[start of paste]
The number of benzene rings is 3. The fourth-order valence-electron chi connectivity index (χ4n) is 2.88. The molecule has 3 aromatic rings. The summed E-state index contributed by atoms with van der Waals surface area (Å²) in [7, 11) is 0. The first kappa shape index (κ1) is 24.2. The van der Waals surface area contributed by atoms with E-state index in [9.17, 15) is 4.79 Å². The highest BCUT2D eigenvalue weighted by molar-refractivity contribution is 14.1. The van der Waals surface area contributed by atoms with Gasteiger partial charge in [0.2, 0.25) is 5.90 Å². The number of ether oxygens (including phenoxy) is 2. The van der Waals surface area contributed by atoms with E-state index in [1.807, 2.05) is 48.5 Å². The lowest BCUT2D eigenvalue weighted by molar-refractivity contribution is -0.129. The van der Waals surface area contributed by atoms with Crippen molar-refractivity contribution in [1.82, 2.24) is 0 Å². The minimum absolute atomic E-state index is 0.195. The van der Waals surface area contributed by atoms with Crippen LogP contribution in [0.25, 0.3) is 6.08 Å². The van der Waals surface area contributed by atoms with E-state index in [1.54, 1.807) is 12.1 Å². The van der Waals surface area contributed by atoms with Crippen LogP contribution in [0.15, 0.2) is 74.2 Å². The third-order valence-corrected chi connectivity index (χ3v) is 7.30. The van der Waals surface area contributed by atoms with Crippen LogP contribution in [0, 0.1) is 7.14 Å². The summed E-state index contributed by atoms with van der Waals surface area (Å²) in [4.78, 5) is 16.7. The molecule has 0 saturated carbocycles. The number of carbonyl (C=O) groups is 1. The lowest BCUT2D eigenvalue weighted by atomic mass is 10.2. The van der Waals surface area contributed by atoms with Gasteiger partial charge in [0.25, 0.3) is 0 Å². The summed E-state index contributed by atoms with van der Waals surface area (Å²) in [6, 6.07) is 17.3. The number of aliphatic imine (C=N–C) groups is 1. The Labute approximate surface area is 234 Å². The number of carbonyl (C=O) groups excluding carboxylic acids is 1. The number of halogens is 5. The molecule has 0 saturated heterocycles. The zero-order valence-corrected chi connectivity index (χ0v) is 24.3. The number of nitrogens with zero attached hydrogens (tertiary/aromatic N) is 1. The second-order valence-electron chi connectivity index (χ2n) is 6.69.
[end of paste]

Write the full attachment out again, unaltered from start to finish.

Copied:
The number of benzene rings is 3. The fourth-order valence-electron chi connectivity index (χ4n) is 2.88. The molecule has 3 aromatic rings. The summed E-state index contributed by atoms with van der Waals surface area (Å²) in [7, 11) is 0. The first kappa shape index (κ1) is 24.2. The van der Waals surface area contributed by atoms with E-state index in [9.17, 15) is 4.79 Å². The highest BCUT2D eigenvalue weighted by molar-refractivity contribution is 14.1. The van der Waals surface area contributed by atoms with Gasteiger partial charge in [0.2, 0.25) is 5.90 Å². The number of ether oxygens (including phenoxy) is 2. The van der Waals surface area contributed by atoms with E-state index in [1.807, 2.05) is 48.5 Å². The lowest BCUT2D eigenvalue weighted by molar-refractivity contribution is -0.129. The van der Waals surface area contributed by atoms with Crippen molar-refractivity contribution in [1.82, 2.24) is 0 Å². The minimum absolute atomic E-state index is 0.195. The van der Waals surface area contributed by atoms with Crippen LogP contribution in [0.25, 0.3) is 6.08 Å². The van der Waals surface area contributed by atoms with E-state index in [1.54, 1.807) is 12.1 Å². The van der Waals surface area contributed by atoms with Crippen LogP contribution in [0.15, 0.2) is 74.2 Å². The third-order valence-corrected chi connectivity index (χ3v) is 7.30. The van der Waals surface area contributed by atoms with Crippen LogP contribution in [0, 0.1) is 7.14 Å². The summed E-state index contributed by atoms with van der Waals surface area (Å²) in [4.78, 5) is 16.7. The molecule has 0 saturated carbocycles. The number of carbonyl (C=O) groups is 1. The lowest BCUT2D eigenvalue weighted by atomic mass is 10.2. The van der Waals surface area contributed by atoms with Gasteiger partial charge in [0.25, 0.3) is 0 Å². The summed E-state index contributed by atoms with van der Waals surface area (Å²) in [6, 6.07) is 17.3. The number of aliphatic imine (C=N–C) groups is 1. The Labute approximate surface area is 234 Å². The number of carbonyl (C=O) groups excluding carboxylic acids is 1. The number of halogens is 5. The molecule has 0 saturated heterocycles. The zero-order valence-corrected chi connectivity index (χ0v) is 24.3. The number of nitrogens with zero attached hydrogens (tertiary/aromatic N) is 1. The second-order valence-electron chi connectivity index (χ2n) is 6.69.